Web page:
Counsel for domain owner warned Complainant last year that a UDRP filing would likely result in a reverse domain name hijacking decision.
A three-member World Intellectual Property Organization (WIPO) panel has found HBA Holding LLC guilty of reverse domain name hijacking for the domain ITDC.
It’s not entirely clear the connection between HBA Holding and IT Data Consulting, LLC, the company from which HBA Holding says it was assigned a trademark for ITDC. IT Data Consulting uses the domain name IT-DC.com.
Internet Tool & Die Company owns ITDC.com. It’s a technology company making a play on the offline world of Tool & Die companies, which create the building blocks of machines used in manufacturing. The company creates software for managing IP addresses, a building block of the internet. It acquired the domain name ITDC.com for about $15,000 in November 2018.
The WIPO panel determined that HBA Holding withheld critical information from its complaint. HBA Holding said that it sent a demand letter to the Respondent in 2019, but didn’t mention that the Respondent immediately replied to that letter disputing the Complainant’s claims. An attorney for the Respondent said that a UDRP filing would likely result in a reverse domain name hijacking decision.
The panel also called out the Complainant for hypocrisy. The Complainant said that the domain owner acted in bad faith by using Whois privacy, but IT Data Consulting also uses it for its domain!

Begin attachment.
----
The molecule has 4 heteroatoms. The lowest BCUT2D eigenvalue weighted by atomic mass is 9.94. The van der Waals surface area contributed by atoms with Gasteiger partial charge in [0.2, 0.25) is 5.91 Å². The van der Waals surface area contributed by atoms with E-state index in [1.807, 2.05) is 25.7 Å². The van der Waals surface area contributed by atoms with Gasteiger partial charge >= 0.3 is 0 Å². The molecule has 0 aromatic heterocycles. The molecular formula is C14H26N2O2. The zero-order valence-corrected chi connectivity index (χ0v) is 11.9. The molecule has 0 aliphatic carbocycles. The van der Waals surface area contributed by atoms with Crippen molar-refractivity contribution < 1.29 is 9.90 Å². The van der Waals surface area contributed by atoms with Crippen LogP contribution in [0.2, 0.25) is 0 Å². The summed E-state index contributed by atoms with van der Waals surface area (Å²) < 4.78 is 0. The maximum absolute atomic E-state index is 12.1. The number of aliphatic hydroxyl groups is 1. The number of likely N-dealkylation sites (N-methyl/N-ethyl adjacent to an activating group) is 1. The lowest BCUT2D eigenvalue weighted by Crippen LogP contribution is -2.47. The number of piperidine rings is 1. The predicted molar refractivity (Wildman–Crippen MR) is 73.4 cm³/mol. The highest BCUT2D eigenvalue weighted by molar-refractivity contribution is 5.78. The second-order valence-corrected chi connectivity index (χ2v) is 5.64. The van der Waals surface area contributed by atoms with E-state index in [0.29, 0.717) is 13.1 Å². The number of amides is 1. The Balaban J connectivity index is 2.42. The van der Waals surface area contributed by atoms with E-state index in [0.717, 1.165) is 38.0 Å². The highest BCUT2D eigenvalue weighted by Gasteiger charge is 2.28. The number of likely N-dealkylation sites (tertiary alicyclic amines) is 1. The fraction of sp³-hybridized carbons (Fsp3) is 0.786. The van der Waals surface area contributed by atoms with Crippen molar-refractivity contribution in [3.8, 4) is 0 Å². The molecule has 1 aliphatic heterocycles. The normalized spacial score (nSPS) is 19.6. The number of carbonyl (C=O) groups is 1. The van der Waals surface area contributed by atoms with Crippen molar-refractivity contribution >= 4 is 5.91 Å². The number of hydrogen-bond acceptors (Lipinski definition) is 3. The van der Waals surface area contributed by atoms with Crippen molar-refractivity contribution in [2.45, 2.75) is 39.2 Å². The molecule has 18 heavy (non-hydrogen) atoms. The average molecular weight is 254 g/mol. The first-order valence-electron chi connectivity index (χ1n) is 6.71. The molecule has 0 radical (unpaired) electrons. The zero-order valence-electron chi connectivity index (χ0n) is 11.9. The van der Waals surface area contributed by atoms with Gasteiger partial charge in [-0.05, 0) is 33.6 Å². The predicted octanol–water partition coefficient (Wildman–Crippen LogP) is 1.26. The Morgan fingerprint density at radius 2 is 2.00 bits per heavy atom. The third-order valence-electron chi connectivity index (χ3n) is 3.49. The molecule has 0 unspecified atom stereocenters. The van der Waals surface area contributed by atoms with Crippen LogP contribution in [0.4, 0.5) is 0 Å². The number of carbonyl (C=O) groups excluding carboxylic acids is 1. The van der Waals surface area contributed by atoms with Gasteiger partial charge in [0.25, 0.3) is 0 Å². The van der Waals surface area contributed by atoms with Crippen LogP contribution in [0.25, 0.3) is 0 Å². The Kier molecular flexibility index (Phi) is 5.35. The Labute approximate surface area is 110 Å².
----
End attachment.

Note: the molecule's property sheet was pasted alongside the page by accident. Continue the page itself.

Perhaps the most appalling part of the case is that the Complainant claimed that a business by the Respondent’s name didn’t exist at the address it uses. It made this claim even though it knew that the Respondent is a subsidiary of a business that was on the office door:
While Complainant could not find a listing for Respondent on an office door in the building whose address is used as the physical address of Respondent, the door of the alleged office, a picture of which was provided by Complainant, includes the name of Respondent’s parent company Denuo, Inc. What is notable is that Respondent in its March 8, 2019 letter specifically advised that Respondent was “a wholly-owned subsidiary of Denuo, Inc.” It thus seems surprising to the Panel that Complainant would now claim with certainty that Respondent does not exist and that its “sole reason for existence is to draw web traffic from Complainant” even though it found a listing for Respondent in the building directory and a sign on the door of Respondent’s alleged office for Respondent’s parent company Denuo, Inc., a company that is readily found in an Internet search.
In finding reverse domain name hijacking, the panel wrote:
After over 20 years of UDRP jurisprudence, Complainant clearly ought to have known that it could not succeed under any fair interpretation of the facts reasonably available prior to the filing of the Complaint and that basing its complaint on the barest of allegations without any supporting evidence on what is essentially a trademark infringement dispute was doomed to fail and an abuse of the UDRP process (WIPO Overview 3.0, section 4.16). As presciently predicted by Respondent’s counsel in his reply to the March 2019 demand letter, “a UDRP filing under the circumstances presented here would likely result in a reverse domain name hijacking finding against your client.”
Brown Patent Law, PLLC represented the Complainant in its reverse domain name hijacking case. Hyland Law PLLC represented the Respondent.